Visit NBCNews.com for breaking news, world news, and news about the economy
Back in October I remember conversing with someone after the first Romney-Obama debate and stating that the election was essentially over and had been over for several weeks.
For the Republican party to survive-- and the country would do well to have two viable parties-- they are going to have to come to terms with reality. Hanging onto the white majority males won't work in national elections mainly because white males are no longer the majority in most jurisdictions.
Facts matter. I understand the discomfort we have for many of Obama's policies, such as health care reform (the one I'm most familiar with), but ignoring facts have ruined the Republican party.
Our economy starts to fracture when 50 million have no insurance, so why do Republicans have no plan? Medicare is the most significant source of non-discretionary federal spending, so why is the Republican plan to do nothing for 10 years?
The great irony is that Gov. Mitt Romney had the chops to school Obama on health care reform if he really wanted to because Romney is one who signed the prototype for the Affordable Care Act. Instead he chose to appease the nutjob wing of his party and throw his signature piece of legislation in the trash.
Further, Romney chose as his running mate someone whose budget proposals are ludicrous. Paul Ryan's solution to Medicare is not even a serious attempt, it was just a cynical ploy to get the over-55 crowd to play along by making that the completely arbitrary cut-off for not getting voucherized.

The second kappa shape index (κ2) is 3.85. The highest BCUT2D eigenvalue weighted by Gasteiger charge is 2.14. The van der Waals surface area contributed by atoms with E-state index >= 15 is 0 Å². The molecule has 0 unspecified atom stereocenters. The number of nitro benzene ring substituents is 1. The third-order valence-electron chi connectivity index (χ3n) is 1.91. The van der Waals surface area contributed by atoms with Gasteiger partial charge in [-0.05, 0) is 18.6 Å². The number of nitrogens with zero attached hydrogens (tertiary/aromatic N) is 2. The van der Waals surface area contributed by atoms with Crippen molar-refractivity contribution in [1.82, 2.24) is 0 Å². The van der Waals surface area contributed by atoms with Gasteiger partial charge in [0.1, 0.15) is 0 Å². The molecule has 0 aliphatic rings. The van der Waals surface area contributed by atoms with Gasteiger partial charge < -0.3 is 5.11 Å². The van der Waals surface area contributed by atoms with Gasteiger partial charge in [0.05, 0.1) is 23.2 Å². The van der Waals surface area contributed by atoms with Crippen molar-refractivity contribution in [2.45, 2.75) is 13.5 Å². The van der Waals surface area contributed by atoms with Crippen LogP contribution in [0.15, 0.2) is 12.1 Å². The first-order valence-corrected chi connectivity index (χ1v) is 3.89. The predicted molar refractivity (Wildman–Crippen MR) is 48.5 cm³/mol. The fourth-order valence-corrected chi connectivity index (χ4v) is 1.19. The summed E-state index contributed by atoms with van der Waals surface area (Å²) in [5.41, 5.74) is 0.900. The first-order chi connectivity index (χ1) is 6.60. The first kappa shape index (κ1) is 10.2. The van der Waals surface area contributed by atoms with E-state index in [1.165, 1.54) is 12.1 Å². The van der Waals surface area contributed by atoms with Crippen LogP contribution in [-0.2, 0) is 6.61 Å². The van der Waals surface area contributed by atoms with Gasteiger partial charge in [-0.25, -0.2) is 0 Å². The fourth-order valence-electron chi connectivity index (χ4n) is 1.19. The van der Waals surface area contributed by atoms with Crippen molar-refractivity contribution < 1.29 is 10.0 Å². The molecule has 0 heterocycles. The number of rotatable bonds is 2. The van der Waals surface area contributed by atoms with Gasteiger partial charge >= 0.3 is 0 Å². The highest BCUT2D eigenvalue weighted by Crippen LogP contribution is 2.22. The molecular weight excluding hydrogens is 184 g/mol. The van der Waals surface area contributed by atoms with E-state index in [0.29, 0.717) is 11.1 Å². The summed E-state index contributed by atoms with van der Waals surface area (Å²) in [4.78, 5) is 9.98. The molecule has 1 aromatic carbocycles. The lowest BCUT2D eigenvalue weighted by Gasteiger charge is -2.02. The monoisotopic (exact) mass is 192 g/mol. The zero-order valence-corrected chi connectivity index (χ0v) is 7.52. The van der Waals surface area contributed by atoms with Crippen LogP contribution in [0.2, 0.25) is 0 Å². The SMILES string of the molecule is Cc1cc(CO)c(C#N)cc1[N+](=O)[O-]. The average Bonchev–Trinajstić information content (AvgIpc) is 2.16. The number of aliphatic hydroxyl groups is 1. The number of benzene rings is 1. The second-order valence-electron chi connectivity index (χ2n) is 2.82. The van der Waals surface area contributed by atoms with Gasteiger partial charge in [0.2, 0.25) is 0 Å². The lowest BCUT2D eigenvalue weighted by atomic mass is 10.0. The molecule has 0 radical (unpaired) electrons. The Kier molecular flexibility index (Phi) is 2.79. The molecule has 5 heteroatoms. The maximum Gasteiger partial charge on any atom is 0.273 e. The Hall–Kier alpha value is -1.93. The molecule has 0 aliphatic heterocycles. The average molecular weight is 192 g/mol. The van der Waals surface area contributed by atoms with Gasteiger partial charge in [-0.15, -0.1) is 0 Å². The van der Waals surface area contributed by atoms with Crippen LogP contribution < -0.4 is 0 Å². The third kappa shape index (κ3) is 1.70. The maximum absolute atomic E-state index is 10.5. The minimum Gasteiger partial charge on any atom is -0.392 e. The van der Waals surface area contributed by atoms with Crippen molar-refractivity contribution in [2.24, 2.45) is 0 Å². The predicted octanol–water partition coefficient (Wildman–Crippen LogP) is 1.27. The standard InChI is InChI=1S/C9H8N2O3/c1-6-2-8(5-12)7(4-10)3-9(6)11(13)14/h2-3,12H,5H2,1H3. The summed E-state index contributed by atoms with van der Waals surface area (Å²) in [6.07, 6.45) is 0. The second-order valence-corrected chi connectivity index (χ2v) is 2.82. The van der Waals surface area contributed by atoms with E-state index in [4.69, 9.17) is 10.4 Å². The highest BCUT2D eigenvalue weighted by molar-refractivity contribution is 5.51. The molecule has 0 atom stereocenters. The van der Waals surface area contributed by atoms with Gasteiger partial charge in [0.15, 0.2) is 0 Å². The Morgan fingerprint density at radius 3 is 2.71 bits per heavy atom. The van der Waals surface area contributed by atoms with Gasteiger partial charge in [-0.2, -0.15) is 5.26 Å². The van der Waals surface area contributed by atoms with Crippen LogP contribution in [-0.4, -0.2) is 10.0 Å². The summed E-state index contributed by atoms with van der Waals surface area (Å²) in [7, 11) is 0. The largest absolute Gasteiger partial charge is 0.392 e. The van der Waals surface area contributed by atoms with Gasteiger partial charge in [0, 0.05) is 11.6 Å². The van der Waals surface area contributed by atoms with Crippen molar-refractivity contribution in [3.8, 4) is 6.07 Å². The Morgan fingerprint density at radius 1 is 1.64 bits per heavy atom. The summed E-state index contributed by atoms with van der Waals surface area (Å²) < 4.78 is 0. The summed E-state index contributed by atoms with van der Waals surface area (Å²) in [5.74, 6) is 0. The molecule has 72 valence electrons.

Chris Matthews has said that we need the Republican party, and I agree. Where are the Jack Kemps, the Nelson Rockefellers, the Gerry Fords to provide some counter debate?
I've heard commentators say that this election shows the need for someone like Marco Rubio to energize the Latinos to vote Republican. Much has been made of George P. Bush, the Hispanic nephew of George W. Bush, voicing interest in political office.
I disagree with this gambit and feel that it's another cynical attempt to paper over the party's real deficiencies-- like when McCain thought Sarah Palin would garner the women vote in 2008. Demographic groups are not that superficial; I think that most individuals vote for what they feel is in the country's best interests, and not just because someone's name ends in a vowel.
Republican voters need to bring their party back to sanity or it will go away. There really are conservative arguments to be made, but they are not being made in the "conservative entertainment complex."